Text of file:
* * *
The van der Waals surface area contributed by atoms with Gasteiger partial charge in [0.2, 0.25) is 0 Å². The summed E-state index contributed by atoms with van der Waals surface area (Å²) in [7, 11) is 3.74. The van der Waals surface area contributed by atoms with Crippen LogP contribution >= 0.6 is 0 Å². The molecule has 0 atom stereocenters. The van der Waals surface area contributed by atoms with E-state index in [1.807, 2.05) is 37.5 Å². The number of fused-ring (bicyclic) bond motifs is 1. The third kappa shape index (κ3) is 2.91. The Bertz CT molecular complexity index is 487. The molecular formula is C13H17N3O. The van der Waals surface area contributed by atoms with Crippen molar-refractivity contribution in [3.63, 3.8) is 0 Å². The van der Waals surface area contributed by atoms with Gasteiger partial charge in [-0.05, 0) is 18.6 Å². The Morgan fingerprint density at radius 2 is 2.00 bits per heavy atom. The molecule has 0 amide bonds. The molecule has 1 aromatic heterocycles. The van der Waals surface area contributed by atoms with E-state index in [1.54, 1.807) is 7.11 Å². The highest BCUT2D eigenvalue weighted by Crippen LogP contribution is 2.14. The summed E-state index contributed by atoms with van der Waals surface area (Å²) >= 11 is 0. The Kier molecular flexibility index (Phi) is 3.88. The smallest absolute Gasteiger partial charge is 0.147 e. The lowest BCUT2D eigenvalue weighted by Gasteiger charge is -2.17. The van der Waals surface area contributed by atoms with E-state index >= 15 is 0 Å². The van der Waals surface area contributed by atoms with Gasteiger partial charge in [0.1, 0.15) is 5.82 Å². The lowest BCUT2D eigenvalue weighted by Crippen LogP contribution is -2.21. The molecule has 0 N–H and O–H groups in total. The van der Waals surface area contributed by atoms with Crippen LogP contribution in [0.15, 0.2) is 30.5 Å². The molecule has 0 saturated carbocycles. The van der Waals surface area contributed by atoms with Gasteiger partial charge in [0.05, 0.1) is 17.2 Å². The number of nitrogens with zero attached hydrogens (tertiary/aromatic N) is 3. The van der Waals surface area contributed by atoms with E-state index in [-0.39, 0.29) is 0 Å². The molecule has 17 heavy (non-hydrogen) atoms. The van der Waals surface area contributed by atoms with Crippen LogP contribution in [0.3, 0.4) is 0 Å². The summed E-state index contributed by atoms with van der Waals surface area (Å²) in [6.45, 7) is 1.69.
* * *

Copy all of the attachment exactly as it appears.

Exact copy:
The van der Waals surface area contributed by atoms with Gasteiger partial charge in [0.2, 0.25) is 0 Å². The summed E-state index contributed by atoms with van der Waals surface area (Å²) in [7, 11) is 3.74. The van der Waals surface area contributed by atoms with Crippen LogP contribution >= 0.6 is 0 Å². The molecule has 0 atom stereocenters. The van der Waals surface area contributed by atoms with E-state index in [1.807, 2.05) is 37.5 Å². The number of fused-ring (bicyclic) bond motifs is 1. The third kappa shape index (κ3) is 2.91. The Bertz CT molecular complexity index is 487. The molecular formula is C13H17N3O. The van der Waals surface area contributed by atoms with Crippen molar-refractivity contribution in [3.63, 3.8) is 0 Å². The van der Waals surface area contributed by atoms with Gasteiger partial charge in [-0.05, 0) is 18.6 Å². The Morgan fingerprint density at radius 2 is 2.00 bits per heavy atom. The molecule has 0 amide bonds. The molecule has 1 aromatic heterocycles. The van der Waals surface area contributed by atoms with E-state index in [1.54, 1.807) is 7.11 Å². The highest BCUT2D eigenvalue weighted by Crippen LogP contribution is 2.14. The summed E-state index contributed by atoms with van der Waals surface area (Å²) >= 11 is 0. The Kier molecular flexibility index (Phi) is 3.88. The smallest absolute Gasteiger partial charge is 0.147 e. The lowest BCUT2D eigenvalue weighted by Gasteiger charge is -2.17. The van der Waals surface area contributed by atoms with E-state index >= 15 is 0 Å². The van der Waals surface area contributed by atoms with Gasteiger partial charge in [0.1, 0.15) is 5.82 Å². The lowest BCUT2D eigenvalue weighted by Crippen LogP contribution is -2.21. The molecule has 0 N–H and O–H groups in total. The van der Waals surface area contributed by atoms with Crippen LogP contribution in [0.15, 0.2) is 30.5 Å². The molecule has 0 saturated carbocycles. The van der Waals surface area contributed by atoms with Gasteiger partial charge in [0.05, 0.1) is 17.2 Å². The number of nitrogens with zero attached hydrogens (tertiary/aromatic N) is 3. The van der Waals surface area contributed by atoms with E-state index in [-0.39, 0.29) is 0 Å². The molecule has 17 heavy (non-hydrogen) atoms. The van der Waals surface area contributed by atoms with Crippen LogP contribution in [0.3, 0.4) is 0 Å². The summed E-state index contributed by atoms with van der Waals surface area (Å²) in [6.45, 7) is 1.69.